Also, Christianity is not plagued by a lack of specificity in its moral teaching. Jesus’ Sermon on the Mount (Matthew 5-7), Paul’s pastoral epistles, and the book of James all provide a clear, distinct, moral road-map for Christians to follow. We’re not all on separate paths trying to make our way to Heaven; we have a Leader who is carefully instructing us every step of the way.
No Wiggle Room
This common morality, common goal, and common Leader allow for Christianity to develop the type of community that secular humanism lacks. The reason is because everything that holds the church together is outside of itself, transcendent, free from being morphed by the fluctuating and ever-changing physical concerns of humanity. In Christian terms, the truth of the Gospel (a transcendent message) applied by the power of the Spirit (a transcendent power) to the repentant heart of the believer (a transcendent plea) cleanses us from sin (a transcendent problem) and unites us to Jesus Christ (a transcendent Savior) who preserves us until the end (a transcendent hope). Christians are an enchanted people who reject the buffered self and realize that human flourishing, in this life, is found by emulating the example of Christ, who “emptied Himself” for our sake (Philippians 2:7). Like Jesus, we are free to deprive ourselves so that others might flourish.
We do this because “now [we] are the body of Christ and individually members of it” (1 Corinthians 12:27). We care for one another with the same concern that we care for our own selves. “And as each individual part does its work, the body grows and builds itself up in love” (Ephesians 4:16). The church is an unstoppable force, a lavish, selfless community where everybody has something to offer, for “the parts of the body that seem to be weaker are indispensable” (v. 22). This reality drastically changes the dynamic of our relationships with one another, where we understand that since human flourishing is not ultimate, we can freely give up our luxuries for the sake of others and the benefit of the whole, rather than the one. This is true community, one that “doesn’t merely bring people together to tolerate each other, but to be so tightly committed that Paul can call them a ‘new humanity’ (Ephesians 2:15) and a ‘new household’ (2:19).” In other words, the Christian community isn’t made up of people who are alone together in their deceptively small tents, afraid to brush moral elbows and step on ethical toes. The church is intimately united in the deepest possible way. There’s no wiggle room in this big tent.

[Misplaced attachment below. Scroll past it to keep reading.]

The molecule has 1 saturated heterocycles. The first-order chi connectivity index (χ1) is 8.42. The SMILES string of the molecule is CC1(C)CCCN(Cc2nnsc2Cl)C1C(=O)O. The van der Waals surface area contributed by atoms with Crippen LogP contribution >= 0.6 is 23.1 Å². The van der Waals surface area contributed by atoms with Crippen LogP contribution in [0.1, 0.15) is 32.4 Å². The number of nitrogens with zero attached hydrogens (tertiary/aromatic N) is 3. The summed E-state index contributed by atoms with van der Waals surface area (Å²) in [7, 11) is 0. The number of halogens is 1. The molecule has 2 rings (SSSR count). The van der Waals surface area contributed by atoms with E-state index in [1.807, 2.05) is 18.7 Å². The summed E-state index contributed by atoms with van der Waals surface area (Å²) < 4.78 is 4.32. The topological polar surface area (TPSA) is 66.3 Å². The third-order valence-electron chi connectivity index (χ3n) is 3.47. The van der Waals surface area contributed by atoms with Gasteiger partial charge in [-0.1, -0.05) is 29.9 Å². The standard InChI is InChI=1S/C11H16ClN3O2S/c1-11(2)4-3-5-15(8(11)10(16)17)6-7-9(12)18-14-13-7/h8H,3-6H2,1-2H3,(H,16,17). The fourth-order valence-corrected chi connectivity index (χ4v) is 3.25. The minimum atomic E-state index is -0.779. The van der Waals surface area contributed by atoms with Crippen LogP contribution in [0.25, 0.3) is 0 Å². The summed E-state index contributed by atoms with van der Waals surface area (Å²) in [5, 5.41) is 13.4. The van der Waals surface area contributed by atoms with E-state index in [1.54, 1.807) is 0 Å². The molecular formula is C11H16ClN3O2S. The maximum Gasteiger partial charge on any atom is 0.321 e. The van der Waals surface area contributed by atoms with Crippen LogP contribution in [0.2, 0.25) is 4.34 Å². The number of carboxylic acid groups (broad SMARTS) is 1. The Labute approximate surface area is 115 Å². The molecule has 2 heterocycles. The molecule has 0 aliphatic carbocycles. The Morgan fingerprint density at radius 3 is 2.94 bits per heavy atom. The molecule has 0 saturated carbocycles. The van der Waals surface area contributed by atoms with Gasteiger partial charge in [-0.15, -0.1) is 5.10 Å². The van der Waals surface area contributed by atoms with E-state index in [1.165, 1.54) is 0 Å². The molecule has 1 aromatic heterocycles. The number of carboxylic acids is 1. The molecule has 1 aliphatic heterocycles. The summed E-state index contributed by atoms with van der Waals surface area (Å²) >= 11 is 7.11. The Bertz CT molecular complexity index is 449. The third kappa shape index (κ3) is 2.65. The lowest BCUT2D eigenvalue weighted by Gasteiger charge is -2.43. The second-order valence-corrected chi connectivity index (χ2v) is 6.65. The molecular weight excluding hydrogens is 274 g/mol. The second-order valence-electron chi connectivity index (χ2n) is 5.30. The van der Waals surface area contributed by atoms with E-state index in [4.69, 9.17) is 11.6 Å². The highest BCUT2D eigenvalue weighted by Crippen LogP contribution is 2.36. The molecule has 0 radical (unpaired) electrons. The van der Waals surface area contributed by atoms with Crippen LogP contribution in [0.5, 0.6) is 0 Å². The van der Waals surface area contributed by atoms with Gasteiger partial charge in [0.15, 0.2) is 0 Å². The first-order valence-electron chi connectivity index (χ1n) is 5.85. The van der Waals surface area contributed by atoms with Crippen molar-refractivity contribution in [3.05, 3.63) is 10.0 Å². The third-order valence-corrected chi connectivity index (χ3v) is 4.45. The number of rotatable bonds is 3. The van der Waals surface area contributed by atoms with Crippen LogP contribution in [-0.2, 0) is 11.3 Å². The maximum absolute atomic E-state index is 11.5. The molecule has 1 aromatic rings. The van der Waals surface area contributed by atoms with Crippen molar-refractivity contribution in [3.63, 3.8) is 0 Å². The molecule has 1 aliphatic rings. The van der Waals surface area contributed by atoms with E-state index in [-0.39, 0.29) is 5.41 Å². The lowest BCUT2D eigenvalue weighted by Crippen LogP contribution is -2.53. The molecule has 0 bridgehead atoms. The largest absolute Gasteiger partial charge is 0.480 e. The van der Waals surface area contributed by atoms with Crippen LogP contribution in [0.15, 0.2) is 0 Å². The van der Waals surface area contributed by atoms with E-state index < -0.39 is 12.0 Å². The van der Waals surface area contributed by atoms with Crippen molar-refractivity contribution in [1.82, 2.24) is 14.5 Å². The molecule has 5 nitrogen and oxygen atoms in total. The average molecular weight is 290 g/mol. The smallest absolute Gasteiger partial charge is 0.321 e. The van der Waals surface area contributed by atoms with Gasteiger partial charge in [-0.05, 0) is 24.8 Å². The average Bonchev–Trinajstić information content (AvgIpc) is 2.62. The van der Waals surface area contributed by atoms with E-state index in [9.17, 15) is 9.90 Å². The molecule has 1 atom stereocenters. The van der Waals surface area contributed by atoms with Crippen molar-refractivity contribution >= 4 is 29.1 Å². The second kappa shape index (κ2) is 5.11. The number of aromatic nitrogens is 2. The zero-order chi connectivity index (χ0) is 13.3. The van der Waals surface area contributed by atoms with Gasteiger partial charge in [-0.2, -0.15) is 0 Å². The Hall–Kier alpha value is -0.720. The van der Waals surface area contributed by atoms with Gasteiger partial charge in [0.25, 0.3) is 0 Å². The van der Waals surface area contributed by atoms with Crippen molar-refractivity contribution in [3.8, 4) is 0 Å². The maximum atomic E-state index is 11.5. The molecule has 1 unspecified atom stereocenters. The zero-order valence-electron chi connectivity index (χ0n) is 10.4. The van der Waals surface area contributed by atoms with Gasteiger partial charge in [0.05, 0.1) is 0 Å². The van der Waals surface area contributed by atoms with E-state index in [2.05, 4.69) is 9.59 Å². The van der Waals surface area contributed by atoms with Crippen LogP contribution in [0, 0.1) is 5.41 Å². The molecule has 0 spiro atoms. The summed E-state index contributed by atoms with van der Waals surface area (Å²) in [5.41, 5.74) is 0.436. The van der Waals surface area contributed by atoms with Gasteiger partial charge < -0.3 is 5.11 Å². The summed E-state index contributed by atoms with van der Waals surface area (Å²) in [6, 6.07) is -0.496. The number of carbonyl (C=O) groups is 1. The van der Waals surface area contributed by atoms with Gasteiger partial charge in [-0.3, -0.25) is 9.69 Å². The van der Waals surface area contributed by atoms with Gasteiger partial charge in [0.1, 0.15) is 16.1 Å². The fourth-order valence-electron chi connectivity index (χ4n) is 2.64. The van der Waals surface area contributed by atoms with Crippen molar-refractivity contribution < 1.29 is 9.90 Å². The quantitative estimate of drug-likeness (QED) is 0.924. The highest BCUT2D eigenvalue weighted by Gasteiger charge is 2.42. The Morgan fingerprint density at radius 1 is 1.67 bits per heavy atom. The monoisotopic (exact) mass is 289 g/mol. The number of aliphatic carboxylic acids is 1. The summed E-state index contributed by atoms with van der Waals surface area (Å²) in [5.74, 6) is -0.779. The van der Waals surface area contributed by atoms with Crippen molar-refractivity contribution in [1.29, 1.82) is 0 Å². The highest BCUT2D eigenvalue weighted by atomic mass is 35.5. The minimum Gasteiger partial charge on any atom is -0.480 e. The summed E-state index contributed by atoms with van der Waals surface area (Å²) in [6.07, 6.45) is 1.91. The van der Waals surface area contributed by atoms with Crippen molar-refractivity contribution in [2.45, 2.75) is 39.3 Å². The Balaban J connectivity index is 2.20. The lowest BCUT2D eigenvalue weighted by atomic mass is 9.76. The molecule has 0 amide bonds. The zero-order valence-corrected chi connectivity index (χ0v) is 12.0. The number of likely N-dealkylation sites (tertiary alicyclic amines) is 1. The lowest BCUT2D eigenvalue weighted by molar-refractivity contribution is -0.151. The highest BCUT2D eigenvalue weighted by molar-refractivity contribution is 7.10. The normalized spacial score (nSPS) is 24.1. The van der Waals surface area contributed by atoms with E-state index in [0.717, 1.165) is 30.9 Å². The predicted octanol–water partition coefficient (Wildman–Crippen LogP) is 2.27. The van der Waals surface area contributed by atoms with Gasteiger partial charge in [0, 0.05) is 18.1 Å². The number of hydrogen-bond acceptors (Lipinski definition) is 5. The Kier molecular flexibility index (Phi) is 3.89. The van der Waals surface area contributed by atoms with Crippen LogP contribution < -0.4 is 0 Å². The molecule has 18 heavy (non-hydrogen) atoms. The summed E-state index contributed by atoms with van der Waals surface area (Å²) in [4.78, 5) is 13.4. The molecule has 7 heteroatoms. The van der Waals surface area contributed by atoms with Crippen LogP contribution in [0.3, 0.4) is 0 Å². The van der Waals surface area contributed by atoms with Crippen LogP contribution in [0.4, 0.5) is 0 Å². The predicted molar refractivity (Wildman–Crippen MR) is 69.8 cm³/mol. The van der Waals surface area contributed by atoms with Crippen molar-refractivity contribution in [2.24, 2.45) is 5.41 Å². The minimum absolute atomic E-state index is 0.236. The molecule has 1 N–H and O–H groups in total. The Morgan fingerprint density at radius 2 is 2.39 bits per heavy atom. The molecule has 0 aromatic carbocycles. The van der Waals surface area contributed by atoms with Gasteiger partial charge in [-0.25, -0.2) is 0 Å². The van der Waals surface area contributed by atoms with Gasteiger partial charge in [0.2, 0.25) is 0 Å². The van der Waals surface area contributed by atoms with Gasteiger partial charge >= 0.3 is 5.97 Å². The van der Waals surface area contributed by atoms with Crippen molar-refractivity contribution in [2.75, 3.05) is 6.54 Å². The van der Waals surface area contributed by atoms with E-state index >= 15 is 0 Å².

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Smith, James K. A. 2009. How (Not) to Be Secular: Reading Charles Taylor. Wm. B. Eerdmans Publishing Co.. Kindle.
Cosper, Mike. 2017. Recapturing the Wonder: Transcendent Faith in a Disenchanted World. Downers Grove, IL: InterVarsity Press. pp. 10-11.
Taylor, Charles. 2007. A Secular Age. Cambridge, MA; Harvard University Press. p. 35.
For example: Humanist Manifestos I and II. 1973. Buffalo: Prometheus Books.; and also, Humanist Manifesto 2000. 1999. Free Inquiry. Fall, p. 6.
Forster, Greg. 2017. Free Faith: Inventing New Ways of Believing and Living Together, “Our Secular Age: 10 Years of Reading and Applying Charles Taylor”, Edited by Collin Hanses. Deerfield, IL: The Gospel Coalition, p. 99.
Council For Secular Humanism. 1980. “A Secular Humanist Declaration.” Accessed December 4, 2017. https://secularhumanism.org/index.php/11
American Humanist Association. 2017. “Humanist Manifesto III.” Accessed December 1, 2017. https://americanhumanist.org/what-is-humanism/manifesto3/
Keller, Tim. 2016. “Making Sense of God: An Invitation to the Skeptical.” New York: Viking, p. 48.
Dever, Mark and Jamie Dunlop. 2015. “The Compelling Community: Where God’s Power Makes a Church Attractive.” Wheaton, IL: Crossway, p. 53.
Tony Reinke. 2015. “Why God is After Your Joy.” Desiring God. Accessed December 3, 2017. https://www.desiringgod.org/articles/why-god-is-after-your-joy
Taylor, p. 151.
Along with the rest of the New Testament, of course.
Dever and Dunlop, p. 25.